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Women Entrepreneurs Find Success with Upgraded Pickled Products

Members of the Mvuwo women’s group in Arusha, Tanzania, come together on a weekly basis to make mango pickles, produce jam, and bottle honey, which they then sell to raise income for their members. Although the group is certified to process, pack, and sell their produce by the regulatory authorities in Tanzania, a year ago, they began facing problems with poor quality packaging that was affecting their sales. In order to improve the quality of the group’s products and to expand their share of the market, Feed the Future, through the USAID-funded Postharvest Project, came to their assistance.

The Postharvest Project, managed by the regional office of The World Vegetable Center for Eastern and Southern Africa (AVRDC), is a research project funded by USAID that aims to promote improved postharvest practices and build farmers’ capacity to minimize postharvest losses. The project is active in Tanzania, Kenya, Ghana, Cambodia, Nepal, and Bangladesh, and nurtures partnerships with universities and technical institutions to jointly solve postharvest problems identified through consultations with stakeholder groups, including civil society organizations. Through an internship program, AVRDC enlisted five agriculture students from the Esitpa Agricultural Engineering College in France to help the Mvuwo women’s group resolve their packaging issues.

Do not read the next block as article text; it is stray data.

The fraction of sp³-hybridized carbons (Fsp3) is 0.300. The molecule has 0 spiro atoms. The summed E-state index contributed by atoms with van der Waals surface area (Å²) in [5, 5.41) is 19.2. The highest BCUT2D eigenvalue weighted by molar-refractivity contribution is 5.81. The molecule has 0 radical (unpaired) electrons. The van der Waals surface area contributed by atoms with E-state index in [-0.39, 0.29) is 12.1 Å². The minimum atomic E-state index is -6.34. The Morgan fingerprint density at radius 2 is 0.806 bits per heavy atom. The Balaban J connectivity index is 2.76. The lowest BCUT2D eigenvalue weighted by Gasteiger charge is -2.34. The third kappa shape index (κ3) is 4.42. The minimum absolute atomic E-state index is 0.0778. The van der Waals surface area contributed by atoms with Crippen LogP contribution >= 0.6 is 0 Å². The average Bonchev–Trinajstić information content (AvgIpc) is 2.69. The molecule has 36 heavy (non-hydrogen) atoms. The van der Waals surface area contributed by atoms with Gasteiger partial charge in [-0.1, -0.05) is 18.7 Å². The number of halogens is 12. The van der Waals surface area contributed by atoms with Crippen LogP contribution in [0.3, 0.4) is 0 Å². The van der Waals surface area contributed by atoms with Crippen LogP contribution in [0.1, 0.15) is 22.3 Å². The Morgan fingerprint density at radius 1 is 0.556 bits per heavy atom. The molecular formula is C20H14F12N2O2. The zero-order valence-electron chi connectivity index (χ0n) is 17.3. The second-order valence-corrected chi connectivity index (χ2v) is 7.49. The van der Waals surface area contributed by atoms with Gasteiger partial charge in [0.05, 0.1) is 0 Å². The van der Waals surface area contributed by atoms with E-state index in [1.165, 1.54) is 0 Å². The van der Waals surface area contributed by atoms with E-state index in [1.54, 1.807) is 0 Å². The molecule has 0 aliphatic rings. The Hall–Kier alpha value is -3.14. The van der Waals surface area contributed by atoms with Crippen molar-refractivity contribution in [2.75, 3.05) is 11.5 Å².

The proposed solutions included improving product labels to increase visibility and meet regulatory requirements, finding a remedy to the leakage of the pickles due to poor quality jars, and producing additional types of pickled foods to diversify the group’s range of products. To test these solutions, the students designed a new label with the group’s brand name and a new logo to create a unique identity. The new label also included a bar code and a certification logo from Tanzania’s Bureau of Standards.  To gauge public opinion and acceptance of the new logo and label, the students conducted consumer surveys in the local town of Moshi, interviewing 31 people about various aspects of the new product label. To fix the leakage problem, project participants conducted laboratory tests and found that by including thermo-sealing films, they could prevent future leakages.

The findings were presented to the women’s group and were followed by a lively discussion about the various solutions and the feasibility of adopting them. The group was also encouraged to try out pickling new produce such as onion, okra, and mixed vegetables to diversify their product offerings.

Since then, the Mvuwo women’s group has changed its labels and improved product packaging, making it easier to meet required standards. A representative of the group said, “Despite the challenges we initially faced, we’ve embraced the changes recommended by the Postharvest Project and are seeing promising results. Our sales have increased, and we’re now able to better compete in the market.” The group reports that sales have increased from 70-200 jars per week to 300–400 jars per week, and the participants continue making progress in the packaging, and distribution of their products.

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